a slightly different aspect of some area. All interesting. But he tends to defend
all use as good without regard to the negative consequences. It seemed to me that
if someone wasn't building on the land then Michael considered it under utilized. I think
that in some cases of unrepairable harm, some amount of gridlock acts to put brakes
on otherwise unrestrained, harmful exploitation. Not all gridlock is bad.
Crypto by Levy A history of modern cryptography
Beat Until Stiff by Clair Johnson A murder mystery that takes place against
the backdrop of the restaurant business. A fun little book.
Into the Buzzsaw by Borjesson A collection of essays on what's happened to freedom
of the press. Each is a first person account of the suppression of some investigative
reporting. A sad statement about where our country is today.
In Code by Sarah Flannery A nice story about a young woman who enjoys math.
The cover photo tells it all - she's a bit too self-absorbed.
The Diamond Age by Neal Stephenson. A science fiction future where nano-technology
is pervasive. Interesting reading right up until the last part when he tries to bring
it all together in one monumental grokking of the entire universe; that finish bored
World Without End by Ken Follett A nice fast read, but so formulaic that I got
tired of it. Oh look, they've solved that situation; oh no, Mr. X is back; end of
Books I've read, but either didn't finish, or did but didn't like
The Worst Journey in the World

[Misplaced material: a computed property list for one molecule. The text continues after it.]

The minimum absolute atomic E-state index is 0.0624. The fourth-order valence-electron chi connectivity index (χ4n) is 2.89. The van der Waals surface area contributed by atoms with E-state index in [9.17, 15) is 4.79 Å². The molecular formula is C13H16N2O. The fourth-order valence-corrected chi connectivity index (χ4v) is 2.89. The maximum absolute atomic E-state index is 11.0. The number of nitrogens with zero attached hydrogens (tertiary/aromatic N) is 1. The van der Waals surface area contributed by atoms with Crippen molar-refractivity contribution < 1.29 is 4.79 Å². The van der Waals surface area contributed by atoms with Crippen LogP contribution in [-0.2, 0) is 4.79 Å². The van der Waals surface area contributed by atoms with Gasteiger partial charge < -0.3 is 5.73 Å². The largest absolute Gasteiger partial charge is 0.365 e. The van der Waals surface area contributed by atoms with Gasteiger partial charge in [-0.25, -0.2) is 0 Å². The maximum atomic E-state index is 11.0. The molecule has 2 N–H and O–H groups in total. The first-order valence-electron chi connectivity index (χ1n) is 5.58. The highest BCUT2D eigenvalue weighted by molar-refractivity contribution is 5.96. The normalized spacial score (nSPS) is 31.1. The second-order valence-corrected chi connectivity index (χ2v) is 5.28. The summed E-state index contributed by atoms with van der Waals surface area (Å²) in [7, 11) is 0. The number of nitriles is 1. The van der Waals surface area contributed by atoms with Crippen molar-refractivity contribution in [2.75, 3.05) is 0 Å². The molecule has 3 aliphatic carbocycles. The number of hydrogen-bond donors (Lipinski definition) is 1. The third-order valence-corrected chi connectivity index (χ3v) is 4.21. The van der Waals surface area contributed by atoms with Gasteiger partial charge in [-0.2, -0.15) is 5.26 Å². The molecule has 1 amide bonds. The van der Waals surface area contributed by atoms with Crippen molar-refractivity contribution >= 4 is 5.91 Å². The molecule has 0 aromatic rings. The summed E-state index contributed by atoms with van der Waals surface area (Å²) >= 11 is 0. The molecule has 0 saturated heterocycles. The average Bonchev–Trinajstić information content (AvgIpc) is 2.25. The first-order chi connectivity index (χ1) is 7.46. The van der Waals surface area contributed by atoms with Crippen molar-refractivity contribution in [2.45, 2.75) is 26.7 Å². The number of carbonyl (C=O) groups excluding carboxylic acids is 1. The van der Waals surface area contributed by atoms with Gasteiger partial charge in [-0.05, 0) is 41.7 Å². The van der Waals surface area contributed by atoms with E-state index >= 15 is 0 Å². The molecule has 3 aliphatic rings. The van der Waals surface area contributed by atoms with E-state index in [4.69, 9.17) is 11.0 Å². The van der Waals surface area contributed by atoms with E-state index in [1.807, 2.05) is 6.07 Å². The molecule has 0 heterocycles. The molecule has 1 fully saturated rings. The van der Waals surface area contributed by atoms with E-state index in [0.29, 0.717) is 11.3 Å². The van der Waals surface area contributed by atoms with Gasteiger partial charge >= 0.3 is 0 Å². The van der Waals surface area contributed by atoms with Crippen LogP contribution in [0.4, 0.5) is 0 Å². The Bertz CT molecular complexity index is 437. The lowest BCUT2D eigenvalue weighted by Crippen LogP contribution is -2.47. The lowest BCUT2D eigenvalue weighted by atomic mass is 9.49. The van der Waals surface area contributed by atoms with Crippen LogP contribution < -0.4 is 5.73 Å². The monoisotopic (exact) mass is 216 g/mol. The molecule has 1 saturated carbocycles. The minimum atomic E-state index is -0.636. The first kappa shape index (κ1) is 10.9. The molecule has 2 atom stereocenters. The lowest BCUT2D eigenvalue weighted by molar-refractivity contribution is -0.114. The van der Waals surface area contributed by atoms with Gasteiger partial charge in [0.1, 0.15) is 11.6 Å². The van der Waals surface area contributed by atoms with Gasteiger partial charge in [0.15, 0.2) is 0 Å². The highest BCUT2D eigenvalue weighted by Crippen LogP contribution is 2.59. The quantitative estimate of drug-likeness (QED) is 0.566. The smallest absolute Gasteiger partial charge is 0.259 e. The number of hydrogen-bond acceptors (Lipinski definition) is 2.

by Apsley Cherry-Garrard
First person historical account of Scott's Antarctic expedition. If you really want
to know what the trip was like, this will provide all you need to know. I just couldn't
hang in there for all those details.
The Price of Loyalty by Ron Suskind The book itself seemed fabulous. I read
the first two chapters and it scared me to death. Really. I knew it was going to
end bad so I dropped it. I highly recommend reading it if you have a strong stomach.
Rich Dad, Poor Dad by Robert Kiyosaki Good lessons on how to deal with money,
but I found it repetitive and I didn't care for the teaching device of calling his
biological dad Poor Dad. Too often his points were stretched out over several pages
of storytelling when one to-the-point page would have done the trick.
Yak Butter and Black Tea (Carl, where do you find these?) An adventure trip through China to reach an isolated
valley of people. Along the way this self centered adventurer shows himself
to be less of a heroic figure and more of an insensitive opportunist. A guy who
feels that his right to adventure outweighs the rights of people living in his way. When he cut
the telephone lines to an outpost village, eliminating their only way to contact
the outside world, I thought: another ugly American. Yuck.
One Dry Season by Caroline Alexander A modern day adventurer follows the mid-1800s
trip of Mary Kingsley. Too slow. The unending quotes from Mary's journals are distracting.
Often the author quotes Mary and then repeats the same story herself. Told without
suspense or wonder.
Accordion Crimes by Annie Proulx Man, I snoozed. I kept waiting for something